Oncotarget

Reviews:

Wait-and-see treatment strategies for rectal cancer patients with clinical complete response after neoadjuvant chemoradiotherapy: a systematic review and meta-analysis

Jun Li _, Lunjin Li, Lin Yang, Jiatian Yuan, Bo Lv, Yanan Yao and Shasha Xing

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Oncotarget. 2016; 7:44857-44870. https://doi.org/10.18632/oncotarget.8622

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Abstract

Jun Li1, Lunjin Li2, Lin Yang3, Jiatian Yuan1, Bo Lv1, Yanan Yao4 and Shasha Xing5

1 General Surgery Department and Central Laboratory, Affiliated Hospital/Clinical Medical College of Chengdu University, Chengdu, People’s Republic of China

2 Pharmacy Department, Affiliated Hospital/Clinical Medical College of Chengdu University, Chengdu, People’s Republic of China

3 Department of Pathology, Cancer Hospital, Chinese Academy of Medical Sciences, Beijing, People’s Republic of China

4 Department of General Surgery, The First Affiliated Hospital of Sun Yat-sen University, Guangzhou, People’s Republic of China

5 Central Laboratory, Affiliated Hospital/Clinical Medical College of Chengdu University, Chengdu, People’s Republic of China

Correspondence to:

Jun Li, email:

Lunjin Li, email:

Lin Yang, email:

Keywords: rectal cancer, clinical complete response, neoadjuvant chemoradiotherapy, wait-and-see

Received: December 14, 2015 Accepted: March 28, 2016 Published: April 06, 2016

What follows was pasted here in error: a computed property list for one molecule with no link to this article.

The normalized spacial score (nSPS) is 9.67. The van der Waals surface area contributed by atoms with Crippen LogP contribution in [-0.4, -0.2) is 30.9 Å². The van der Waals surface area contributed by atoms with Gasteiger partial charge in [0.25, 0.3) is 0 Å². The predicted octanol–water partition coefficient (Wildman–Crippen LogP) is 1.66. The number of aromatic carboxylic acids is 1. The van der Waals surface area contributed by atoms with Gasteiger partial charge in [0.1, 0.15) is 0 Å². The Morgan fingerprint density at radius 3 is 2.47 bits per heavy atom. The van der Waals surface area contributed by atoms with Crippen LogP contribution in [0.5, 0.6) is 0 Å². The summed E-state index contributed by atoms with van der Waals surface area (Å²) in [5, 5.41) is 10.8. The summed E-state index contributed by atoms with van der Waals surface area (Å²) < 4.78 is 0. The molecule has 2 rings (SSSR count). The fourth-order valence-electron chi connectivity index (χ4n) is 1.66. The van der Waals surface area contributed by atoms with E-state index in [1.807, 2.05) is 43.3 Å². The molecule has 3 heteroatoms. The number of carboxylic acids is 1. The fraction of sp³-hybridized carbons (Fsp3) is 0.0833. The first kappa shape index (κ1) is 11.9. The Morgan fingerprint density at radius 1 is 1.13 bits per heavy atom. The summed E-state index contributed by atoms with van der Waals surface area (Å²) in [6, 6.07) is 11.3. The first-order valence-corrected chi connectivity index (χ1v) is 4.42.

Abstract

Wait-and-see treatment strategies may benefit rectal cancer patients who achieve a clinical complete response (cCR) after neoadjuvant chemoradiotherapy (NCRT). In this study, we analyzed data from 9 eligible trials to compare the oncologic outcomes of 251 rectal cancer patients achieving a cCR through nonsurgical management approaches with the outcomes of 344 patients achieving a pathologic complete response (pCR) through radical surgery. The two patient groups did not differ in distant metastasis rates or disease-free and overall survival, but the nonsurgical group had a higher risk of 1, 2, 3, and 5-year local recurrence. Hence, we concluded that for rectal cancer patients achieving a cCR after NCRT, a wait-and-see strategy with strict selection criteria, an appropriate follow-up schedule, and salvage treatments achieved outcomes at least as good as radical surgery. Long-term randomized and controlled trials with more uniform inclusion criteria and standardized follow-up schedules will help clarify the risks and benefits of wait-and-see treatment strategies for these patients.


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